Mulai keerai (amaranth leaves) poriyal

This is an Ayurvedic herbal preparation made with young leaves of the amaranth plant (known as “keerai” in ayurveda) and traditionally used for the treatment of jaundice and liver disorders. The leaves are picked fresh in the summer, peeled, and dried in the sun before being pounded into a paste with the aid of a mortar and pestle.

The best thing about being a food blogger is that you get to eat trial and error. You can taste each and every dish you make to see if it is any good, and that is what I do for this particular one. There are plenty of ways to make amaranth leaves poriyal, and this one is my favorite because the taste is so yummy.

Mulai keerai (amaranth leaves) poriyal is a traditional recipe from the state of Tamil Nadu in India. It is an interesting vegetable dish which is made from the leaves of the amaranth variety of vegetable. It is most popular in the south Indian state of Tamil Nadu. The amaranth is a leaf vegetable and has a number of medicinal properties. The leaves of amaranth is used to make a vegetable dish in the south which is usually served as a meal with rice.

Mulaikeerai is also known as chauli, thota kura, and amaranth leaves. It’s served with porriyal as a side dish or with dals. Mulaikeerai, a green leaf, is cut with its thin stalks after being well washed with water. You may use any dal or simply the green leaf to make this dish. You may use spinach, which is readily available in India, or any other green leaf suitable for stir-frying in place of mulaikeerai. People in Chennai consume a lot of green leaf, and in the afternoons at lunch, they would have a green leaf meal, either dry or gravy (kottu). I used to observe the residents selling green leaf veggies in the mornings, and they used to sell them by shouting keerai amma, keerai (green leaf madam), and they would shout and repeat these phrases so that the women in the kitchen could hear them and come to purchase. Green leaves are high in iron and beneficial to the eyes, therefore I always include them in my meals. It may be eaten once a day or twice a week. I adore this as a stir fry (poriyal), and everyone does it differently. I’ll show you how I learned to make it from my mother and mother-in-law. Sukha bhajji, which means dry fry green leaf, is what we call stir fry green leaf at my house. We usually serve it with simple rice as a side dish, any dal prepared at home, or roti (chapathi). When I visit India, I make sure to consume a variety of green leaf (bhaji) dishes that I don’t find in the UK.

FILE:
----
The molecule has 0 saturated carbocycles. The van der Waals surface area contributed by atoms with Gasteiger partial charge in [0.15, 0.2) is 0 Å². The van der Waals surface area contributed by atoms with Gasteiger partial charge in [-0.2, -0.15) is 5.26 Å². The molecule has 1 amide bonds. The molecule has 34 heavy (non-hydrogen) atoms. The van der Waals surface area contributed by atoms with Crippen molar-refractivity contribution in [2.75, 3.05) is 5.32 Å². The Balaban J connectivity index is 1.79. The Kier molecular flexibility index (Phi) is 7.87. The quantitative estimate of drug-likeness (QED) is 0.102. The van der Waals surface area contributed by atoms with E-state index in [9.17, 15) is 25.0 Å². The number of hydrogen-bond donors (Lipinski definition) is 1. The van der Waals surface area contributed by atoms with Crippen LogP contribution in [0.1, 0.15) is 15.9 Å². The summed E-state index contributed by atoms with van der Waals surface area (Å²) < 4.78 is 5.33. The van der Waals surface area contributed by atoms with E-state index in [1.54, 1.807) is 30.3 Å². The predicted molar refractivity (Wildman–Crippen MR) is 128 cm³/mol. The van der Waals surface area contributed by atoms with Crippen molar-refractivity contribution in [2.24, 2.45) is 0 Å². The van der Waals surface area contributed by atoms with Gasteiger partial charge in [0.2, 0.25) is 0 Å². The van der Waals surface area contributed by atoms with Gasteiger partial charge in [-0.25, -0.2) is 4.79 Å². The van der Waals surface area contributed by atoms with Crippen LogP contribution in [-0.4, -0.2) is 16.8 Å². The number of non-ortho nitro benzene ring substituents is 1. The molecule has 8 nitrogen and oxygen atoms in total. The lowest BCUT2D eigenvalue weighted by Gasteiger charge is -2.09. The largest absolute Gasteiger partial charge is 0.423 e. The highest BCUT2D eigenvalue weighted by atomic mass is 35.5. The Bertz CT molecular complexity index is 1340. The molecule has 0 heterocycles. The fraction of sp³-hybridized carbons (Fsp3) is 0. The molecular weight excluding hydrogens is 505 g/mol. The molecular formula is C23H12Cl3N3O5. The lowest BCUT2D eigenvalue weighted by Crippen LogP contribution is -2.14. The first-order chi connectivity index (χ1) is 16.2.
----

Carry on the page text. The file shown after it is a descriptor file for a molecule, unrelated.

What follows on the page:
• 1 tbsp. oil
  • 1 teaspoon mustard seeds
  • 3 dried chilies
  • 12 curry leaves
  • 200 gms green leaves (mulai keerai)
  • 3 garlic cloves (crushed)
  • 1 onion (chopped)
  • 3 green chilies, chopped
  • 3 to 4 tablespoons shredded fresh coconut
  • a pinch of salt (to taste)


  • After draining all the water from the green leaf, chop it or shred it in a food processor.
  • In a larger pan or kadai, heat the oil, then add the mustard seeds, dried chilies, and curry leaves. When the mustard seeds begin to sputter, add the garlic and stir well for a few seconds.
  • Now add the chopped onions and cook until they are translucent and soft, about 5 minutes, then add the green chilies and stir well for 1 to 2 minutes.
  • Now add the chopped green leaf and combine thoroughly with the remaining spices.
  • Cook it on medium heat until it is reduced; there is no need to add water since it releases water as it cooks.
  • Close the cover and simmer for 5 minutes, stirring occasionally.
  • When the green leaf is fully cooked, it will shrink and lose all moisture; it should seem dry and roasted; it may also be simmered and stirred carefully to avoid burning; then just add shredded coconut and combine well.
  • Finally, add the shredded coconut and salt, reduce the heat to low, and cook for 5 minutes with the lid closed, to ensure that all of the ingredients are thoroughly mixed.
  • Serve this mulai keerai with plain rice and a tsp of ghee; it’s wonderful and one of my favorites.
  • It goes well with simple rice or roti as a side dish (chapathi).


  • I sometimes add 1 garlic clove to the coconut and roughly ground it instead of shredding it; it adds a nice taste and flavor.
  • Instead of cooking the green leaf on medium, cover the lid and cook it on low heat until it is cooked, then open the lid and stir it on medium heat until it is roasted and dry, no water should be present.
  • Only shredded coconut is added at the end.
  • Also, instead of mulai keerai (amaranth leaves) and other green leaves that may be stir-fried, I use palak.


From the greener side, the poriyals can be made with either the leaves or the seeds. If the leaves are used, the leaves should be chopped into small pieces. The same goes for the seeds. For the leaves, boil them in water for 5 minutes, and then drain. For the seeds, boil them for 5 minutes, and then drain. You can also make poriyals out of the leaves in a similar way to poriyals made from the seeds.. Read more about mulai keerai vs siru keerai and let us know what you think.

Una is a food website blogger motivated by her love of cooking and her passion for exploring the connection between food and culture. With an enthusiasm for creating recipes that are simple, seasonal, and international, she has been able to connect with people around the world through her website. Una's recipes are inspired by her travels across Mexico, Portugal, India, Thailand, Australia and China. In each of these countries she has experienced local dishes while learning about the culture as well as gaining insight into how food can be used as a bridge between different cultures. Her recipes are often creative combinations of traditional ingredients from various different cuisines blended together to create something new.